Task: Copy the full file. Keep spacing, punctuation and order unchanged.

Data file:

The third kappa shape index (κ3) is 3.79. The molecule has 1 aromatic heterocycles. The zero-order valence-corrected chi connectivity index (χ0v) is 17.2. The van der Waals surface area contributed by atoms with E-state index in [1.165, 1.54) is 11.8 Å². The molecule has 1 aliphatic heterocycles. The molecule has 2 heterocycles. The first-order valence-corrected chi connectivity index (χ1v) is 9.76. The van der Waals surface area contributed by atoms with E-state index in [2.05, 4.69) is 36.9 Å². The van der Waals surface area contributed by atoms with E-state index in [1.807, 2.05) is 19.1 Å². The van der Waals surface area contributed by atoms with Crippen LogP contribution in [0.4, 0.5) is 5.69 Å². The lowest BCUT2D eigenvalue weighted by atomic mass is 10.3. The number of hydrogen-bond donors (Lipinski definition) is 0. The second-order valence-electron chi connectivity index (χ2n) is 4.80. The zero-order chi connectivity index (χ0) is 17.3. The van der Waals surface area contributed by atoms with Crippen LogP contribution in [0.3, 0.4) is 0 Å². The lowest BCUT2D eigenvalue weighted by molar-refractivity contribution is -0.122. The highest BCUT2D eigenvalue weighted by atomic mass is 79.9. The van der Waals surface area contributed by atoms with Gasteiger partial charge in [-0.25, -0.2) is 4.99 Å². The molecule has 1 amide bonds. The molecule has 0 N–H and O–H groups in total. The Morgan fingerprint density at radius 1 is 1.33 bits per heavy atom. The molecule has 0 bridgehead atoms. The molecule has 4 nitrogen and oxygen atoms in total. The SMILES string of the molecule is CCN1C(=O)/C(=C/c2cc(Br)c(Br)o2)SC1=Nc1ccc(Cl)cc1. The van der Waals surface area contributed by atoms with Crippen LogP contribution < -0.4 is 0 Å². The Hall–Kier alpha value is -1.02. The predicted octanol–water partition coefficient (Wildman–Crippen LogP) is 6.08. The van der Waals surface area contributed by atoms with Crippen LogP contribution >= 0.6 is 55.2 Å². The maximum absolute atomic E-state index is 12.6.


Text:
The third kappa shape index (κ3) is 3.79. The molecule has 1 aromatic heterocycles. The zero-order valence-corrected chi connectivity index (χ0v) is 17.2. The van der Waals surface area contributed by atoms with E-state index in [1.165, 1.54) is 11.8 Å². The molecule has 1 aliphatic heterocycles. The molecule has 2 heterocycles. The first-order valence-corrected chi connectivity index (χ1v) is 9.76. The van der Waals surface area contributed by atoms with E-state index in [2.05, 4.69) is 36.9 Å². The van der Waals surface area contributed by atoms with E-state index in [1.807, 2.05) is 19.1 Å². The van der Waals surface area contributed by atoms with Crippen LogP contribution in [0.4, 0.5) is 5.69 Å². The lowest BCUT2D eigenvalue weighted by atomic mass is 10.3. The number of hydrogen-bond donors (Lipinski definition) is 0. The second-order valence-electron chi connectivity index (χ2n) is 4.80. The zero-order chi connectivity index (χ0) is 17.3. The van der Waals surface area contributed by atoms with Crippen LogP contribution in [0.3, 0.4) is 0 Å². The lowest BCUT2D eigenvalue weighted by molar-refractivity contribution is -0.122. The highest BCUT2D eigenvalue weighted by atomic mass is 79.9. The van der Waals surface area contributed by atoms with Gasteiger partial charge in [-0.25, -0.2) is 4.99 Å². The molecule has 1 amide bonds. The molecule has 0 N–H and O–H groups in total. The Morgan fingerprint density at radius 1 is 1.33 bits per heavy atom. The molecule has 0 bridgehead atoms. The molecule has 4 nitrogen and oxygen atoms in total. The SMILES string of the molecule is CCN1C(=O)/C(=C/c2cc(Br)c(Br)o2)SC1=Nc1ccc(Cl)cc1. The van der Waals surface area contributed by atoms with Crippen LogP contribution < -0.4 is 0 Å². The Hall–Kier alpha value is -1.02. The predicted octanol–water partition coefficient (Wildman–Crippen LogP) is 6.08. The van der Waals surface area contributed by atoms with Crippen LogP contribution >= 0.6 is 55.2 Å². The maximum absolute atomic E-state index is 12.6.